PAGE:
I know a lot of us are feeling isolated, running on empty as we wait for COVID-19 to end. We feel weak, not strong, wondering when this craziness will end. Tempers flare. Kids meltdown. And we feel like we can’t make it another day. As I’ve been praying for you, the word STRONG keeps coming to mind. Personally speaking, I️ know that I️ often rely on my own strength and try to do things on my own. But in the midst of a pandemic, I️ am reminded that I️ am small…I️ am weak…and only God is strong.
WE SERVE A MIGHTY GOD
Thankfully, God is able to do far above all that we ask or think. Most importantly, He is more powerful than we can imagine. And I️ am amazed at how we can open the pages of Scripture to find encouragement and strength.
Turn with me to the book of Habakkuk, a prophet during a time when the Northern Kingdom of Judah had sunk to a deep low permitting injustice and idolatry to run rampant. A Babylonian invasion was imminent. Interestingly, this book is not about a prophet proclaiming gloom and doom on the Israelites, but rather the personal prayer of a prophet who is struggling to understand why a good God would allow destruction to come upon His people.
IS GOD GOOD WHEN THERE IS SO MUCH EVIL IN THE WORLD?
Habakkuk laments God’s inactivity and silence when the Israelites have turned away from God and chased after things of this world. In Hab. 1:2-4, Habbakuk cries out, “God, how long will I️ cry out and you don’t listen?” God responds, “I️ see” (Hab. 1:5-11) and “I️ am raising up a Babylonian army to bring destruction.”
Not liking God’s way of doing things, Habakkuk cries out emphatically, “WHAT? Are you kidding me? How can you use the Babylonians to accomplish your purpose? They are even more corrupt than the Israelites! (Hab. 1:12-2:1).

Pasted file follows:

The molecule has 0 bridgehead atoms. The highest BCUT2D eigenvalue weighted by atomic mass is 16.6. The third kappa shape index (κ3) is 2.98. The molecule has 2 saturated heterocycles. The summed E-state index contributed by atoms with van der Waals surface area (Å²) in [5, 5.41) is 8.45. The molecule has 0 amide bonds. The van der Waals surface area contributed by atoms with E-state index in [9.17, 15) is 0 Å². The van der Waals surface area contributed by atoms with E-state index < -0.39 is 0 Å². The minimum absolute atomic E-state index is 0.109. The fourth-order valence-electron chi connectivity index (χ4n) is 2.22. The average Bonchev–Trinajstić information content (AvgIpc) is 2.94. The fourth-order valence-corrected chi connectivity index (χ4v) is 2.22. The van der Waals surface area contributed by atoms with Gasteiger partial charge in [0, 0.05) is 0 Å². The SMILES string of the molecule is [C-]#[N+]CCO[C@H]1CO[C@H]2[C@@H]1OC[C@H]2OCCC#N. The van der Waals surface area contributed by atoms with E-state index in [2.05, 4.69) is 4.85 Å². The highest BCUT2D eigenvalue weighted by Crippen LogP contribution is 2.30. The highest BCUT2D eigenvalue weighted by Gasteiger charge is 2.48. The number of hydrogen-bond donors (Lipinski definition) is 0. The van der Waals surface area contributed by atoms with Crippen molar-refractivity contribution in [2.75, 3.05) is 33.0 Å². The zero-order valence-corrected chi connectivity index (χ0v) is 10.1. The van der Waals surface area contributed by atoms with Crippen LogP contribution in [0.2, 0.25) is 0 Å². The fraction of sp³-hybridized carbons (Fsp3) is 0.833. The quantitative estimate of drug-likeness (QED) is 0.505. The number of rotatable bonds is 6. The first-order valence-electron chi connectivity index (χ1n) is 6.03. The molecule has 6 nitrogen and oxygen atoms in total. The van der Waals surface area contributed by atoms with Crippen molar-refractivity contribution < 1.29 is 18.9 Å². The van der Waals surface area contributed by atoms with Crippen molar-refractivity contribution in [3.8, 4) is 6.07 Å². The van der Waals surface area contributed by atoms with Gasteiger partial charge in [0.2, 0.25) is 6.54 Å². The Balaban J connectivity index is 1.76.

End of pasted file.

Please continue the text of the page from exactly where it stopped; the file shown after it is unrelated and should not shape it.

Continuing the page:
SURRENDER TO THE WILL OF GOD
The book proceeds with a back and forth dialogue between Habakkuk and God, and I️ highly recommend the read. Moreover, it reveals that we can ask God tough questions, and He is patient with us in response. Habakkuk lives in a confusing and chaotic world (much like us, huh?). But eventually, Habakkuk learns that the righteous must live by faith (Hab. 2:4). And God invites us into a journey of faith to experience Him. Above all, God loves this world more than we do, and He will one day destroy evil once and for all. Justice will prevail. When we are weak, God is strong.
Ultimately, Habakkuk surrenders to the will of God, but only after much complaining. And when He does, He releases his demand that things be done his way. He turns to God as his source of strength and power. Although Habakkuk could not reconcile the ways of God in his earth-bound, finite mind, he could trust that God’s ways were absolutely good. Likewise, will you do the same today? This amazing prayer closes this short book out. Pray it with me today:
Though the fig tree should not blossom,
nor fruit be on the vines,
the produce of the olive fail
and the fields yield no food,
the flock be cut off from the fold
and there be no herd in the stalls,
yet I will rejoice in the Lord;
I will take joy in the God of my salvation.
God, the Lord, is my strength;
he makes my feet like the deer’s;
he makes me tread on my high places.